What was our ROI?

The main purpose of our data center is to run our monitoring system, which uses huge databases. When we transferred the monitoring system, all of our logging servers, and everything to the HyperFlex system, we saved an enormous amount of data. We obtained a huge performance gain out of the monitoring system because it could cache the data more quickly. Everything went faster and obtained more space. So, we have definitely seen a large return of investment.

What's my experience with pricing, setup cost, and licensing?

I would like a clearer licensing model. It should explain a bit more what you receive if you buy the more expensive license rather than the standard one. This would probably help in a lot of cases.

Which other solutions did I evaluate?

We were looking into a lot of open source and white box solutions before we chose HyperFlex. This was mainly due to cost because Cisco isn't the cheapest solution. However, we completely trust the system because we have all this knowledge about HyperFlex along with knowledge about all the other competitors. The way that HyperFlex does storage down to the bits and bytes is something that we feel that we can trust a lot more than its competitors.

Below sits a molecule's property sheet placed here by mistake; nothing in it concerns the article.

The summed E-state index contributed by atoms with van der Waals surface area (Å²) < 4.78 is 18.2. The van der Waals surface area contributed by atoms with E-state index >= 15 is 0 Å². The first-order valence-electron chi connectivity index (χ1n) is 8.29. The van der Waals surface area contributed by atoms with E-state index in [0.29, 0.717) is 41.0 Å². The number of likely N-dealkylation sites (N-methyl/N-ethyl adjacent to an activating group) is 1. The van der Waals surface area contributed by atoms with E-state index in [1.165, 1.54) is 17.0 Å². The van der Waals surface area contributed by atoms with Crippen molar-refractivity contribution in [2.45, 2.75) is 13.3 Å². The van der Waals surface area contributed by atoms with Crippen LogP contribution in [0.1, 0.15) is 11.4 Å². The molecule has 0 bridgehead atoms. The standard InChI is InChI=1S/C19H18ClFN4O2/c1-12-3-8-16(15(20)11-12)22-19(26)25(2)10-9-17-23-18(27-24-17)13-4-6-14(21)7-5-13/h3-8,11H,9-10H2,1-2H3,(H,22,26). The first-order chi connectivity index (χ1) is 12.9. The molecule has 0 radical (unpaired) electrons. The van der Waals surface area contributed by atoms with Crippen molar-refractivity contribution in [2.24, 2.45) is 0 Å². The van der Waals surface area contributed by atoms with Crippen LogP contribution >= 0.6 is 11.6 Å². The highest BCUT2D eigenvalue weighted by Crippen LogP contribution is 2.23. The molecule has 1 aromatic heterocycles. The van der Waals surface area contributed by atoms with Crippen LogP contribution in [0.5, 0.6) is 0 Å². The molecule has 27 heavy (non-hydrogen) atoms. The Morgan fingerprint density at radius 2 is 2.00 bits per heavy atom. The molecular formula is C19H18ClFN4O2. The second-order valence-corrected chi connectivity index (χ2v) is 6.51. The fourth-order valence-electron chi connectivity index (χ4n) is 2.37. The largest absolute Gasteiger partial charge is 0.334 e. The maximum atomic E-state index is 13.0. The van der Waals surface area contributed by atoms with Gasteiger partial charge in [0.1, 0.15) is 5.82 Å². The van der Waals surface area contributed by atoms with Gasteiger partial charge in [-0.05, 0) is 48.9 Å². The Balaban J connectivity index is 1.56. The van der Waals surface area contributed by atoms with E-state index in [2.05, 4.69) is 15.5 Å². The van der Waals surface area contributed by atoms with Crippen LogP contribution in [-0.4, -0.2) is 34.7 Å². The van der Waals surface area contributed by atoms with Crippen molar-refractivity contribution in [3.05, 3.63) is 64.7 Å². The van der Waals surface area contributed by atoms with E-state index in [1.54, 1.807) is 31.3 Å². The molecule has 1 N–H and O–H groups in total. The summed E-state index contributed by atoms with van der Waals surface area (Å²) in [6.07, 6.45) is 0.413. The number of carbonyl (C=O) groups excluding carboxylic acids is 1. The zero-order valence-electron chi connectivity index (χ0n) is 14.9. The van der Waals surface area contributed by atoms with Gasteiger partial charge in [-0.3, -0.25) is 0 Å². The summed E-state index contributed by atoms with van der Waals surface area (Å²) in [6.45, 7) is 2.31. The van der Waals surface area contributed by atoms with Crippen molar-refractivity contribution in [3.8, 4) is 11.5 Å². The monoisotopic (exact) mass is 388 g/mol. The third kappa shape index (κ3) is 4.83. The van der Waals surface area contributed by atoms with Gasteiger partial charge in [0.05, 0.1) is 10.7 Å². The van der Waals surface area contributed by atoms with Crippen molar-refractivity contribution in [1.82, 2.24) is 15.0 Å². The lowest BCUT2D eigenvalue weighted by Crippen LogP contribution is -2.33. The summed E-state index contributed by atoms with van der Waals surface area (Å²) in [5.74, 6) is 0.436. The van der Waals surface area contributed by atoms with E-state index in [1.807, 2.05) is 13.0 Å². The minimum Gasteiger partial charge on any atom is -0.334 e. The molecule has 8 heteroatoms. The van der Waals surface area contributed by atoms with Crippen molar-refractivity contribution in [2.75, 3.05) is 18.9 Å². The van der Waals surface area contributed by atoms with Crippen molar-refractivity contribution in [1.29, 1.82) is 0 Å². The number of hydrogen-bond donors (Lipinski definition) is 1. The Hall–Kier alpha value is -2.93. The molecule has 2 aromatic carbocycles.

The Virtual Interface Cards (VICs) which the servers use are only available through Cisco. There are no competitors in this area.

What other advice do I have?

Look for what your business needs are, what your data center is using, and keep in mind that all of the big vendors are doing hyperconverged. However, Cisco is the only one who is doing it with the network integrated. With all of the other vendors, you can have whatever type of network you want, but with Cisco, they include the network in the whole hyperconverged scene instead of pawning it off to another vendor. They are sort of forcing you to chose Cisco on the network. Yet, when you choose Cisco on the network, you get validated designs along with tried, tested solutions. The whole data center will come together in one single package.

Cisco was a little late to the hyperconverged scene.

The Fabric Interconnects integrates with UCS. The UCS servers are some of the best on the market. The UCS servers can manage all of the servers from the Fabric Interconnects, which is just phenomenal.

Disclosure: My company has a business relationship with this vendor other than being a customer: Partner.